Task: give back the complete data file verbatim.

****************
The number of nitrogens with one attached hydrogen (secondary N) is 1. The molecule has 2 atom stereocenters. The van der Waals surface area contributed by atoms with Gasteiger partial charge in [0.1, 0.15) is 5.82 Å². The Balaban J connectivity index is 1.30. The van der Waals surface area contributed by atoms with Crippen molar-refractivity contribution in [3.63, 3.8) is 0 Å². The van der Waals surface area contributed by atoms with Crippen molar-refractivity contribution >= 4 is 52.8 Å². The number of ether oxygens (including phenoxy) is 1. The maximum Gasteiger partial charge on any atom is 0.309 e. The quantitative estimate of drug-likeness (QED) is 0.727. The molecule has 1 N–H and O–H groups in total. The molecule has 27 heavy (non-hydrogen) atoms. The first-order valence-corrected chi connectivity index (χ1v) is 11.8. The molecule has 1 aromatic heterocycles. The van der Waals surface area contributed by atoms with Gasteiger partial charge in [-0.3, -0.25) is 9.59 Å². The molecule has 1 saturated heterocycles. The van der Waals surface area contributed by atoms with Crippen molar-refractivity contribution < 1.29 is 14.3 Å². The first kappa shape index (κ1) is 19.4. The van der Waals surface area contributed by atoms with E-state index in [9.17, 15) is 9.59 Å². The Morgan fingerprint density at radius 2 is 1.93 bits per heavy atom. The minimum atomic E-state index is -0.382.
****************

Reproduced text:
The number of nitrogens with one attached hydrogen (secondary N) is 1. The molecule has 2 atom stereocenters. The van der Waals surface area contributed by atoms with Gasteiger partial charge in [0.1, 0.15) is 5.82 Å². The Balaban J connectivity index is 1.30. The van der Waals surface area contributed by atoms with Crippen molar-refractivity contribution in [3.63, 3.8) is 0 Å². The van der Waals surface area contributed by atoms with Crippen molar-refractivity contribution >= 4 is 52.8 Å². The number of ether oxygens (including phenoxy) is 1. The maximum Gasteiger partial charge on any atom is 0.309 e. The quantitative estimate of drug-likeness (QED) is 0.727. The molecule has 1 N–H and O–H groups in total. The molecule has 27 heavy (non-hydrogen) atoms. The first-order valence-corrected chi connectivity index (χ1v) is 11.8. The molecule has 1 aromatic heterocycles. The van der Waals surface area contributed by atoms with Gasteiger partial charge in [-0.3, -0.25) is 9.59 Å². The molecule has 1 saturated heterocycles. The van der Waals surface area contributed by atoms with Crippen molar-refractivity contribution < 1.29 is 14.3 Å². The first kappa shape index (κ1) is 19.4. The van der Waals surface area contributed by atoms with E-state index in [9.17, 15) is 9.59 Å². The Morgan fingerprint density at radius 2 is 1.93 bits per heavy atom. The minimum atomic E-state index is -0.382.